Non-Obvious: The Jimi Hendrix Experience, “All Along The Watchtower” (1968)


You’d think the greatest rock cover of all time would have a very memorable groove. The second greatest, Aretha Franklin’s “Respect,” certainly does. So what is the groove of Jimi Hendrix’s “All Along The Watchtower”? Try tapping it on your arm. Nothing will seem right – not unless you enfold it in a full mental replaying of the track.

Dylan’s original recording of the song on John Wesley Harding is not elusive in this way. It rides on a surprisingly hard, regular drum attack with a snare hit on every beat.

Watchtower

Bob Dylan, “All Along The Watchtower”

(That drum pattern has more affinity with a snappy piece like “Uptight [Everything’s Alright]”.)

Working impetuously with a Eureka! concept of a new arrangement of Dylan’s song, Hendrix ended up layering at least three grooves together.[1] One of them is basically the original drum part of Dylan’s version. Another is the dum-dum-dum-dum stated by the guitar to start the proceedings:

1……………….2……………….3………………4……………….
…………………………………………………….dum dum
DUM DUM DUM DUM…………………..dum dum
DUM DUM DUM DUM…………………..dum dum

Another is imposed by the bass in the instrumental verses, starting at :53:

1……………….2……………….3……………….4……………….
WOM BUM BUM……………………………BUM [BUM]
BUM BUM  BUM…………………………….BUM [BUM]

The other most important repeating pattern is the rhythm acoustic guitar striking chords on most beats, except with frequent accents on the 3-and:

1……………….2……………….3……………….4……………….
C minor……..C minor……..B-flat…………………………..
A-flat………..A-flat………………….B-flat………………….

Just like Dylan’s scene-setting phrase “All along the watchtower,” the musical structure set up by Hendrix’s opening is stunningly non-obvious. Well, we know what a “watchtower” is, but there’s the puzzling notion of “all along” it (eventually suggestive of prowling a prison yard or stockade); similarly, we get the “Dum dum dum dum” pattern in the music with no trouble, but even as lead guitar licks support the “dum dum dum dum” pattern in measures 5 through 8, the rug is being jiggled under our feet as the drums shift back and forth between reinforcing the “dum dum dum dum” and false-starting the rhythm used in the Dylan track. If this were merely tricky and entertaining I’d call it a case of wrongfooting, but there’s no definite moment when a change clunks into place. If you concentrate on it you can keep counting the same cycle of four beats, ignoring the blizzard of bass drum and snare drum misdirections, until :17 when measure 8 is extended by a half-beat—on purpose or not, I couldn’t say. Starting around :18 with measure 9 we settle into the four-beat cycle we’re going to have for the rest of the way, though you can’t really be sure of this until :21 when the snare starts hitting every beat.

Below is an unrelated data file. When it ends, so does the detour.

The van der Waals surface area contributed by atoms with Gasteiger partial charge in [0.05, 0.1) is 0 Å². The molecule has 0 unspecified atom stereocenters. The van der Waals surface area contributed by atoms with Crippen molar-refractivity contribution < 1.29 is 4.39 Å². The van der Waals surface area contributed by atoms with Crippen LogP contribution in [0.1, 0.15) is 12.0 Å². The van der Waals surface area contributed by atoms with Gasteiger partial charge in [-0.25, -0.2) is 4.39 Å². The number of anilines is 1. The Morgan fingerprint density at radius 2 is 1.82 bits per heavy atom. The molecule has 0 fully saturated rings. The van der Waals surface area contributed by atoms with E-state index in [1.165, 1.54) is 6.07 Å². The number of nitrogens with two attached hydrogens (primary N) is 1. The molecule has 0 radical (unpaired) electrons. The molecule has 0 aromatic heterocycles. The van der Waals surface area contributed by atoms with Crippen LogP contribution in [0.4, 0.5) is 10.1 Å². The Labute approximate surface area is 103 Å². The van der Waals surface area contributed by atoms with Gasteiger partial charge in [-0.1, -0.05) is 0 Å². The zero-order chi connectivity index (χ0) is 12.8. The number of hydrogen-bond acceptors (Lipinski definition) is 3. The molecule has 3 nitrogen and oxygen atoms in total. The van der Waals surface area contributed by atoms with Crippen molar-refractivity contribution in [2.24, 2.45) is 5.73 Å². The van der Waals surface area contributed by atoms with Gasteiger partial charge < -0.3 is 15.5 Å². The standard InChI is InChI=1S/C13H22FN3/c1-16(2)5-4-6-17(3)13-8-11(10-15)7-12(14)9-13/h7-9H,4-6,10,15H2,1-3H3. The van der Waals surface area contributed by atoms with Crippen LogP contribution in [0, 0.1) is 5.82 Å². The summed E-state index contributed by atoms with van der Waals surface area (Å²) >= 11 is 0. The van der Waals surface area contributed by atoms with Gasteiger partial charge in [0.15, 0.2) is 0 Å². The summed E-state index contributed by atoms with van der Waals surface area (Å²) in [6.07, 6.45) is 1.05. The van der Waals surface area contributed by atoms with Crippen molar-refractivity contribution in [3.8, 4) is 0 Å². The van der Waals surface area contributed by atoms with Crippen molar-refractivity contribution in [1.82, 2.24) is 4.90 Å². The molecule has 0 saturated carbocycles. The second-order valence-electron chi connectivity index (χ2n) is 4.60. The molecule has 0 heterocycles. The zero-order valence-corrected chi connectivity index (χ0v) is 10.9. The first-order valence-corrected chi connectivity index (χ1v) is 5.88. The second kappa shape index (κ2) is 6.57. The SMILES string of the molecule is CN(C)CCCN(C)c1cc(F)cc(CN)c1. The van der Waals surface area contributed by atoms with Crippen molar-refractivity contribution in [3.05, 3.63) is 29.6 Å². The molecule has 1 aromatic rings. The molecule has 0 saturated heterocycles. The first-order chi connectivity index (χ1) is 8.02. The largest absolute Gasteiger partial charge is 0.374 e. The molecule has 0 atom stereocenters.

I’ve tried to account for a way of starting in “All Along The Watchtower” that’s both arresting and enigmatic. The greatest assets of the track, no doubt, are the intensely imaginative lead guitar parts that come in so many different shapes from so many different directions, stylistically, leading up to finally reaching that high note, the Howling Wind hook, at 3:39.[2] The rhythmically uncertain start and the howling high note conclusion are, if you like, your Entry and Exit Hooks.

______________________________________________________________

[1] See Keith Shadwick’s account of the recording sessions in Jimi Hendrix: Musician (San Francisco: Backbeat, 2003), pp. 138-139.

[2] This good point about the last high note is made at Reason to Rock.

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About Steve Smith

Professor of Philosophy & Religious Studies and Director of Film Studies at Millsaps College
This entry was posted in Rock Aesthetics, Ways of Starting and tagged , , , , , . Bookmark the permalink.

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